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Alternative 'livestock' for Apartment Homesteading


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Most landlords and some cities will not allow chickens or other livestock but there are some alternatives for Apartment Homesteaders.

 

One would be finding someone who DOES have 'livestock' near you and making some sort of trades or barter.  Perhaps someone else's landlord doesn't mind them having say rabbits or quail or even chickens if they are allowed.

 

I'm not sure how clean city critters are or how legal this is but it might be possible to find someone who would let you trap pigeons they want removed from their roofs. Pigeons are often a nuisance animal in cities.  Of course that would entail butchering them yourself but I doubt the landlord would object to you 'fixing' meat in your own kitchen???  

 

Eggs are often the reason people want to keep chickens but it's possible to get eggs from other birds as well, ones the landlord might approve of.  I raised button quail, a caged pet bird, for several year and sold them to pet shops.  Those birds are small (4"-5") and the eggs are small in comparison but those little things lay like there is no tomorrow and their eggs taste almost the same. They can be butchered and eaten but they are barely worth the effort.  They are omnivores and will eat veggie, fruit, and even meat scraps.  They will eat worms and meal worms that you can raise yourself but those can only be used in moderation. You can even feed them their own hard boiled eggs, chopped fine shells and all, for extra nutrition. They like small seeds such as millet and can be fed on commercial game bird feed or turkey starter.  They will hatch their own replacements but those guys are only about bumble bee size when born and so darn cute you get attached real easily.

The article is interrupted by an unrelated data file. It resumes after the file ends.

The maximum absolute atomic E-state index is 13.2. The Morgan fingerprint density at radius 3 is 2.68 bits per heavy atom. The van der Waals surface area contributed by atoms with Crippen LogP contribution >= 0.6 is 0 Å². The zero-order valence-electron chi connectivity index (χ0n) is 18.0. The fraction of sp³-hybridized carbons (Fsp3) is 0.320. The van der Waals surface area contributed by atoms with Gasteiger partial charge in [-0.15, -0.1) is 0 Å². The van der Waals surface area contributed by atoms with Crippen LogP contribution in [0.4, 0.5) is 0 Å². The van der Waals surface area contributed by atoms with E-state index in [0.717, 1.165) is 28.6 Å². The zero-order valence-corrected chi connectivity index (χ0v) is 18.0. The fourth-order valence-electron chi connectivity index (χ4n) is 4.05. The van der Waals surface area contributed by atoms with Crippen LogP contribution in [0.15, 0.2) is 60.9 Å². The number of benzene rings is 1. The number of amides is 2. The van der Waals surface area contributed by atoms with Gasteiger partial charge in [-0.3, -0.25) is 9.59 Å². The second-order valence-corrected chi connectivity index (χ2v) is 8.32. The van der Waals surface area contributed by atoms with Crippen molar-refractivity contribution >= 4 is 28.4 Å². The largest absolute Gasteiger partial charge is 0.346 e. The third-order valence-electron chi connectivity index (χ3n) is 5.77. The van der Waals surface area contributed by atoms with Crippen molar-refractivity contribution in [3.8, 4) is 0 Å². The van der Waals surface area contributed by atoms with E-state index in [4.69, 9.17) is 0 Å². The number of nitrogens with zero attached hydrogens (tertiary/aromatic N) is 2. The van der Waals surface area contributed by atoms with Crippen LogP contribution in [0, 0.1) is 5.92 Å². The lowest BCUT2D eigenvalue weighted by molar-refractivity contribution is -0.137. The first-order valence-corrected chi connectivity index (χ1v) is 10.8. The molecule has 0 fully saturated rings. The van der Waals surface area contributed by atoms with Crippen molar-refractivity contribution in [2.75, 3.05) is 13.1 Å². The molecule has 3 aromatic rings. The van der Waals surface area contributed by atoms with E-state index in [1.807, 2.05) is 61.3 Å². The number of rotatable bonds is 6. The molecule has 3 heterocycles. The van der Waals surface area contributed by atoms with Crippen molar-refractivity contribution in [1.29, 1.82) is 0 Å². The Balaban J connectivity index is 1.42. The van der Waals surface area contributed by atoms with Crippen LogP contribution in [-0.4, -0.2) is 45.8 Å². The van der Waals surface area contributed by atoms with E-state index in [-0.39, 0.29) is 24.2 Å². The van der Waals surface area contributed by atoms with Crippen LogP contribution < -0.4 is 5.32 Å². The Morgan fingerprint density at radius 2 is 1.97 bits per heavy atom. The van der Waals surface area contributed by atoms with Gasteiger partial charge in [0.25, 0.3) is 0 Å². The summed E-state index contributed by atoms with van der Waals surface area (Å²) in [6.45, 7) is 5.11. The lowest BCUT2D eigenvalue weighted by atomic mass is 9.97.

There are regular sized quail that are often cage raised too though they would take more space and larger cages.  They would be big enough to use as meat and their eggs can be a substitute for chicken eggs only smaller. Pet shop doves are another possibility though they would be more for meat as they don't lay a lot of eggs. The breast are the meatiest parts.   For that matter almost every bird and their eggs are edible.  The taste depends a lot on what they are fed and the size would dictate to the amount of meat on them.